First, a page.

- Anderson, William E.; Butler, Kathy; Crocket, Dave; Lewis, Tim; McNeal, Curtis (2000). Peroxide Propulsion at the Turn of the Century. 4th International Symposium on Liquid Space Propulsion. 13 March 2000. Heilbronn, Germany. 5487a.
- Herbert, Bartt (24 July 2009). "Peroxide (H2O2) Test Programs, AR2-3 Flight Certification". NASA Engineering and Test Directorate.
- Smith-Strickland, Kiona (February 2016). "What's the X-37 Doing Up There?". Air & Space/Smithsonian. Retrieved 12 April 2016.
- Chertok, Boris E. (2005). Siddiqi, Asif A., ed. Rockets and People Ракеты и люди (PDF). NASA History Series 1. NASA. p. 179. SP-2005-4110.
- Halvorson, Todd (9 December 2012). "AF's X-37B mini-shuttle shrouded in secrecy". Florida Today via Military Times. Retrieved 10 December 2012.
- Glenday, Craig, ed. (2012). Guinness World Records 2013. Guinness. p. 29. ISBN 9781904994879.
- David, Leonard (8 May 2015). "Inside the US Air Force's Next X-37B Space Plane Mystery Mission". Space.com. Retrieved 11 May 2015.
- Parsons, Dan (17 October 2014). "US Air Force's shadowy space plane lands after 674 days in orbit". Flight Global. Retrieved 18 October 2014.
- David, Leonard (22 May 2010). "Secret X-37B Space Plane Spotted by Amateur Skywatchers". Space.com.
- "Amateur astronomers unravel X37-B orbit, say likely use for deploying spy satellites". News.com.au. 24 May 2010.
- Broad, William J. (21 May 2010). "Surveillance is Suspected as Spacecraft's Main Role". The New York Times. Retrieved 22 May 2010.
- "Preparations underway for first landing of X-37B". U.S. Air Force. 30th Space Wing Public Affairs. 30 November 2010. Retrieved 21 May 2012.
- "USAF X-37B Landing Slated for Dec. 3–6". Aviation Week. 30 November 2010. Retrieved 1 December 2010.
- Clark, Stephen (3 December 2010). "Home again: U.S. military space plane returns to Earth". Spaceflight Now. Retrieved 3 December 2010.
- Warwicj, Graham (3 December 2010). "USAF's X-37B Spaceplane Returns to Earth". Aviation Week. Retrieved 2 June 2012.
- Rincon, Paul (3 December 2010). "X-37B US military spaceplane returns to Earth". BBC News. Retrieved 3 December 2010.
- Clark, Stephen (29 November 2011). "Military space shuttle receives mission extension". Spaceflight Now. Retrieved 1 December 2011.
- McCants, Mike. "OTV 2 (USA 226) Satellite details 2011-010A NORAD 37375". N2YO.com. Retrieved 8 April 2012.
- Hennigan, W. J. (5 March 2011). "Air Force hopes to launch X-37B space plane after weather delay". Los Angeles Times. Retrieved 2 August 2011.
- Wall, Mike (5 March 2011). "Secretive X-37B Space Plane Launches on New Mystery Mission". Space.com. Retrieved 8 April 2012.
- David, Leonard (9 May 2012). "Air Force's secret X-37B a 'spectacular success'". NBC News. Retrieved 10 May 2012.
- "Preparations underway for X-37B landing". U.S. Air Force. 30th Space Wing Public Affairs. 30 May 2012. Retrieved 1 June 2012.
- David, Leonard (30 May 2012). "Air Force's Secretive X-37B Space Plane Will Land Soon". Space.com. Retrieved 2 June 2012.
- Wall, Mike (16 June 2012). "Air Force's secret X-37B space plane lands in Calif. after mystery mission". Space.com.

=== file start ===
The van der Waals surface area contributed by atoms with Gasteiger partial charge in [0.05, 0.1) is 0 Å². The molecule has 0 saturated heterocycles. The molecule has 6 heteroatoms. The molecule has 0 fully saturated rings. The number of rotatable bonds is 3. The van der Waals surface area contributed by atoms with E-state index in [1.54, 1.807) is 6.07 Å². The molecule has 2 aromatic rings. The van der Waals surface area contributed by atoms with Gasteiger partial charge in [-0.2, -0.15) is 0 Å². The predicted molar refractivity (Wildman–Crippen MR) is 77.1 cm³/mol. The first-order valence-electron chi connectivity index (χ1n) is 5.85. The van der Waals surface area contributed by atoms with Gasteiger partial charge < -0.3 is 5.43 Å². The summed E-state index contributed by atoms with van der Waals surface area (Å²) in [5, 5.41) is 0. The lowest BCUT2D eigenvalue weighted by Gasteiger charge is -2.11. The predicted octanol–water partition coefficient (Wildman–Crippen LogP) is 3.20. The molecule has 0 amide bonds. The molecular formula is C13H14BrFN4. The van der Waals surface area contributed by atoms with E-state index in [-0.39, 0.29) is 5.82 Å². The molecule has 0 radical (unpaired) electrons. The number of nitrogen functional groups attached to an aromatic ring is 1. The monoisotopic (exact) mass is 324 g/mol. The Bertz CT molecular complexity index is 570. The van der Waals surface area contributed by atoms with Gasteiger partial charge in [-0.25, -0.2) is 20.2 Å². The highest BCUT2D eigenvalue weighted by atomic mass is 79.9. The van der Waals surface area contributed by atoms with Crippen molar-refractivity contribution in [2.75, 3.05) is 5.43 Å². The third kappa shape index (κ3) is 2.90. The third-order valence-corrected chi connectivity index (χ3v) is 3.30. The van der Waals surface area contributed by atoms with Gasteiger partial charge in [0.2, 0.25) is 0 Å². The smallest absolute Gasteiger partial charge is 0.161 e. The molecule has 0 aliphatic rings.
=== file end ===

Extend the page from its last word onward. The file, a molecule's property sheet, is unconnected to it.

- Ray, Justin (18 September 2012). "Another Atlas 5 readied to launch mini space shuttle". Spaceflight Now. Retrieved 4 October 2012.
- McCullough, Amy (25 October 2012). "X-37B Launch Delayed". Air Force Magazine. Archived from the original on 20 February 2014. Retrieved 11 December 2012.
- Atkinson, Nancy (11 December 2012). "Air Force's Secret X-37B Space Plane Launches on Third Mission". Universe Today. Retrieved 11 December 2012.
- David, Leonard (21 November 2012). "New Delay for Mysterious Military Space Plane Launch". Space.com. Retrieved 26 November 2012.
- "NSSDC ID: 2012-071A". National Space Science Data Center. NASA. Retrieved 24 December 2012.
- Badger, Eric (11 December 2012). "Air Force launches 3rd X-37B Orbital Test Vehicle". U.S. Air Force. Archived from the original on 26 June 2014.
- Wall, Mike (17 October 2014). "X-37B Military Space Plane Lands After Record-Shattering Secret Mission". Space.com. Retrieved 17 October 2014.
- Ray, Justin (27 April 2015). "X-37B launch date firms up as new details emerge about experiment". Spaceflight Now. Retrieved 27 April 2015.
- "OTV 4 - Orbit". Heavens Above. 26 June 2016. Retrieved 27 June 2016.
- Klesius, Michael (January 2010). "Space Shuttle Jr.". Air & Space Magazine.
- David, Leonard (7 October 2011). "Secretive X-37B US Space Plane Could Evolve to Carry Astronauts". Space.com. Retrieved 10 October 2011.
- "Boeing vs. Boeing". Citizens in Space. 25 March 2012. Retrieved 21 December 2012.
- "X-37B Orbital Test Vehicle". Boeing.com. Archived from the original on 21 March 2015. Retrieved 6 December 2010.
- Antczak, John (3 April 2010). "Air Force to launch robotic winged space plane". PhysOrg. Associated Press. Retrieved 16 February 2013.
- Molczan, Ted (22 May 2012). "Re: X-37B OTV 2-1 search elements". Satobs.org. Retrieved 2 June 2012.
- Evans, Michael (24 April 2010). "Launch of secret US space ship masks even more secret launch of new weapon". The Times. Archived from the original on 29 May 2010. Retrieved 25 April 2010.
- Bentley, Matthew A. (2008). Spaceplanes: From Airport to Spaceport. New York: Springer. ISBN 978-0-387-76509-9.
- Gump, David P. (1989). Space Enterprise: Beyond NASA. Westport, CT: Praeger. ISBN 978-0-275-93314-2.
- Miller, Jay (2001). The X-Planes: X-1 to X-45. Hinckley, UK: Midland. ISBN 1-85780-109-1.
- Yenne, Bill (2005). The Story of the Boeing Company. Minneapolis, MN: Zenith. ISBN 978-0-7603-2333-5.
|Wikimedia Commons has media related to Boeing X-37.|